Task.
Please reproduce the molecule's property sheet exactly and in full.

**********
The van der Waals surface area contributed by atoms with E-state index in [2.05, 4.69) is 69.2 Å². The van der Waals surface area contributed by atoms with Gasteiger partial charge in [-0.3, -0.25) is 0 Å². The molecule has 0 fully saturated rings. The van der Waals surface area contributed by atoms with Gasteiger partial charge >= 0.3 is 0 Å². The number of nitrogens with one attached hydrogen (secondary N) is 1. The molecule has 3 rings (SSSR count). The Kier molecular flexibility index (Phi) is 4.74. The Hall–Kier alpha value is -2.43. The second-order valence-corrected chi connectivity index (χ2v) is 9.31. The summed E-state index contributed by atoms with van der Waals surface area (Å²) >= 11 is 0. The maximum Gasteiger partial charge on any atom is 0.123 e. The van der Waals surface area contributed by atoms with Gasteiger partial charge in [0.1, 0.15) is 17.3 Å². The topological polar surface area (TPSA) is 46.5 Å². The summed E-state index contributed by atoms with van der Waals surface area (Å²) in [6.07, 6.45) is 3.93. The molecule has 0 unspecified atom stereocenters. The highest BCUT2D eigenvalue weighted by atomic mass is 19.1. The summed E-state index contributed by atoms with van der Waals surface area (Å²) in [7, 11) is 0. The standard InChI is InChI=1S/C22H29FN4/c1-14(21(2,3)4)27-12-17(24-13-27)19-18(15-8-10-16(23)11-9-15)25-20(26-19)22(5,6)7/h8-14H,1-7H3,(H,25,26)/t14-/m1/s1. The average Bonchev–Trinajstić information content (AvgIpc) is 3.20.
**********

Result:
The van der Waals surface area contributed by atoms with E-state index in [2.05, 4.69) is 69.2 Å². The van der Waals surface area contributed by atoms with Gasteiger partial charge in [-0.3, -0.25) is 0 Å². The molecule has 0 fully saturated rings. The van der Waals surface area contributed by atoms with Gasteiger partial charge >= 0.3 is 0 Å². The number of nitrogens with one attached hydrogen (secondary N) is 1. The molecule has 3 rings (SSSR count). The Kier molecular flexibility index (Phi) is 4.74. The Hall–Kier alpha value is -2.43. The second-order valence-corrected chi connectivity index (χ2v) is 9.31. The summed E-state index contributed by atoms with van der Waals surface area (Å²) >= 11 is 0. The maximum Gasteiger partial charge on any atom is 0.123 e. The van der Waals surface area contributed by atoms with Gasteiger partial charge in [0.1, 0.15) is 17.3 Å². The topological polar surface area (TPSA) is 46.5 Å². The summed E-state index contributed by atoms with van der Waals surface area (Å²) in [6.07, 6.45) is 3.93. The molecule has 0 unspecified atom stereocenters. The highest BCUT2D eigenvalue weighted by atomic mass is 19.1. The summed E-state index contributed by atoms with van der Waals surface area (Å²) in [7, 11) is 0. The standard InChI is InChI=1S/C22H29FN4/c1-14(21(2,3)4)27-12-17(24-13-27)19-18(15-8-10-16(23)11-9-15)25-20(26-19)22(5,6)7/h8-14H,1-7H3,(H,25,26)/t14-/m1/s1. The average Bonchev–Trinajstić information content (AvgIpc) is 3.20.